The Documented Paintings and Life of Andrea Vaccaro (1604-1670)

Open Access
Tuck-Scala, Anna Kiyomi
Graduate Program:
Art History
Doctor of Philosophy
Document Type:
Date of Defense:
August 20, 2003
Committee Members:
  • Jeanne Chenault Porter, Committee Chair
  • Roland Edward Fleischer, Committee Member
  • George L Mauner, Committee Member
  • Alfred Angelo Triolo, Committee Member
  • seventeenth-century Neapolitan painting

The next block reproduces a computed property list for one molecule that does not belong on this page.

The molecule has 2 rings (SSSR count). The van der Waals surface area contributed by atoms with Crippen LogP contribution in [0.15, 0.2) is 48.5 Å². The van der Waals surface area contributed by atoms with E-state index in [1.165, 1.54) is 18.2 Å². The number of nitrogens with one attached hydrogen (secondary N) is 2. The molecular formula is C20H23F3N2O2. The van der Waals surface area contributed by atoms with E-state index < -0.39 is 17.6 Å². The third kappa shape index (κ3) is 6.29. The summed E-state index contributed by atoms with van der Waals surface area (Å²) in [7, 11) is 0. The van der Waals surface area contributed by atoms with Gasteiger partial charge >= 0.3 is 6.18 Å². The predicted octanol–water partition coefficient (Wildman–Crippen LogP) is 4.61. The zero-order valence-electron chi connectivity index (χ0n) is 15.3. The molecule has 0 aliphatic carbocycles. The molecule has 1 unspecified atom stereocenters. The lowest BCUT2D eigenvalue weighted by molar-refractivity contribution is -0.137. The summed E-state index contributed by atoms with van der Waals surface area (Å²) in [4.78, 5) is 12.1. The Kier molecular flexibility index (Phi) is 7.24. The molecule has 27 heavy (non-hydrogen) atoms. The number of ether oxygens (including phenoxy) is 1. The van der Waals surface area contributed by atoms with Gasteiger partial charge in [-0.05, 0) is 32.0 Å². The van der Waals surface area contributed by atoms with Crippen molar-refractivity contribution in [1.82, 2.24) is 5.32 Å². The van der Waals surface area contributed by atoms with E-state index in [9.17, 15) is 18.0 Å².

ABSTRACT This dissertation takes stock of what is known about Andrea Vaccaro (1604-1670), one of the most prominent painters of Naples in the middle of the seventeenth-century. Although successful during his lifetime, Vaccaro currently suffers a reputation that is, at best, second rate. Due to the hundreds of paintings attributed to Vaccaro of dubious quality, modern art historians characterize his art as “eclectic” and “academic.” The sole monograph on Vaccaro, Maria Commodo Izzo’s Andrea Vacccaro pittore (1604-1670) published in 1951, is also sorely out of date. This study provides a new and more accurate portrayal of the artist. Rather than the customary all-inclusive approach, this study is based on the solid foundation of all known documents about the artist’s life and art, which are gathered and analyzed in one place for the first time. An overview of Vaccaro’s career organized in three sections provides an original assessment of the artist. Vaccaro’s early period (ca. 1604-1636) is the least documented and therefore the least understood. An analysis of different speculations on his formation reveals the biases of those who propose them. I also suggest a model employed by the eighteenth-century biographer Bernardo De Dominici for characterizing Vaccaro and his artistic advancement. Vaccaro’s mature (ca. 1636-1660) and late (ca. 1660-1670) periods are studded with documented artistic activity for both private and public patrons. In my chronological discussion of the paintings, stylistic and iconographic links are made in order to revise the wide-spread perception of Vaccaro’s so-called eclecticism. The results of this study demonstrate that Vaccaro was a good painter, on par with his contemporaries Massimo Stanzione and Bernardo Cavallino. In addition, contrary to what is believed, Vaccaro’s art and reputation did not decline as he grew older and he was not immediately eclipsed by Luca Giordano. Instead, numerous prestigious church commissions, his post as the first prefetto of the renewed Corporation of Painters, and a variety of other documented activity attest to his artistic importance and the public recognition he enjoyed before he died in 1670, making him a model religious painter of the period.